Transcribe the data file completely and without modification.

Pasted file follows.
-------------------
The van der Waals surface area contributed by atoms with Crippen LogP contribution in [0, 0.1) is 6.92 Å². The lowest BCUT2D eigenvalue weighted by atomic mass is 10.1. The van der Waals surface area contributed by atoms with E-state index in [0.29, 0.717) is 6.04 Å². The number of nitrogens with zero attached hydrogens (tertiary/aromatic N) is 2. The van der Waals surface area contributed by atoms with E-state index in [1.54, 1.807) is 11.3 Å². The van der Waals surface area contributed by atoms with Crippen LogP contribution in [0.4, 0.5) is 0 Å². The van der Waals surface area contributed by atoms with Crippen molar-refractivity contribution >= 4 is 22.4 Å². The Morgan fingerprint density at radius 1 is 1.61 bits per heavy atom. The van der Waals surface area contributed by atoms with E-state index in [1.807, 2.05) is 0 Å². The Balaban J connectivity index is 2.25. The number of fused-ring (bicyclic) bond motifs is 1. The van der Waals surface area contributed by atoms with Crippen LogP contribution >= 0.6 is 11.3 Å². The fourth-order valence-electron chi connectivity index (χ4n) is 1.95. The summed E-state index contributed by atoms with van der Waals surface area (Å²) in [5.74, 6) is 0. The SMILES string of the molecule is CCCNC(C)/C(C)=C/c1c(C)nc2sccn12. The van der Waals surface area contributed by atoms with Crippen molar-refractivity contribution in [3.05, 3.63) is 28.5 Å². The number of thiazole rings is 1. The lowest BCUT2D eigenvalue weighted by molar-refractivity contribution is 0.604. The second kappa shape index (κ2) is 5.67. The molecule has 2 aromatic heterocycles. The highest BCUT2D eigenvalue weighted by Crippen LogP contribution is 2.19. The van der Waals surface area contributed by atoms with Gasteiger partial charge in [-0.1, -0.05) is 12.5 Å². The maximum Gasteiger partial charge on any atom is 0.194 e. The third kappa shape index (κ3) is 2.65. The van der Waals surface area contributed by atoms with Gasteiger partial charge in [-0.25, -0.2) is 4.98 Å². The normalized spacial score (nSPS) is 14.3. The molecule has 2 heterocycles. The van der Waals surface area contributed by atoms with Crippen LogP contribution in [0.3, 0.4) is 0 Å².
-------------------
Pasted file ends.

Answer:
The van der Waals surface area contributed by atoms with Crippen LogP contribution in [0, 0.1) is 6.92 Å². The lowest BCUT2D eigenvalue weighted by atomic mass is 10.1. The van der Waals surface area contributed by atoms with E-state index in [0.29, 0.717) is 6.04 Å². The number of nitrogens with zero attached hydrogens (tertiary/aromatic N) is 2. The van der Waals surface area contributed by atoms with E-state index in [1.54, 1.807) is 11.3 Å². The van der Waals surface area contributed by atoms with Crippen LogP contribution in [0.4, 0.5) is 0 Å². The van der Waals surface area contributed by atoms with Crippen molar-refractivity contribution >= 4 is 22.4 Å². The Morgan fingerprint density at radius 1 is 1.61 bits per heavy atom. The van der Waals surface area contributed by atoms with E-state index in [1.807, 2.05) is 0 Å². The Balaban J connectivity index is 2.25. The number of fused-ring (bicyclic) bond motifs is 1. The van der Waals surface area contributed by atoms with Crippen LogP contribution >= 0.6 is 11.3 Å². The fourth-order valence-electron chi connectivity index (χ4n) is 1.95. The summed E-state index contributed by atoms with van der Waals surface area (Å²) in [5.74, 6) is 0. The SMILES string of the molecule is CCCNC(C)/C(C)=C/c1c(C)nc2sccn12. The van der Waals surface area contributed by atoms with Crippen molar-refractivity contribution in [3.05, 3.63) is 28.5 Å². The number of thiazole rings is 1. The lowest BCUT2D eigenvalue weighted by molar-refractivity contribution is 0.604. The second kappa shape index (κ2) is 5.67. The molecule has 2 aromatic heterocycles. The highest BCUT2D eigenvalue weighted by Crippen LogP contribution is 2.19. The van der Waals surface area contributed by atoms with Gasteiger partial charge in [-0.1, -0.05) is 12.5 Å². The maximum Gasteiger partial charge on any atom is 0.194 e. The third kappa shape index (κ3) is 2.65. The van der Waals surface area contributed by atoms with Gasteiger partial charge in [-0.25, -0.2) is 4.98 Å². The normalized spacial score (nSPS) is 14.3. The molecule has 2 heterocycles. The van der Waals surface area contributed by atoms with Crippen LogP contribution in [0.3, 0.4) is 0 Å².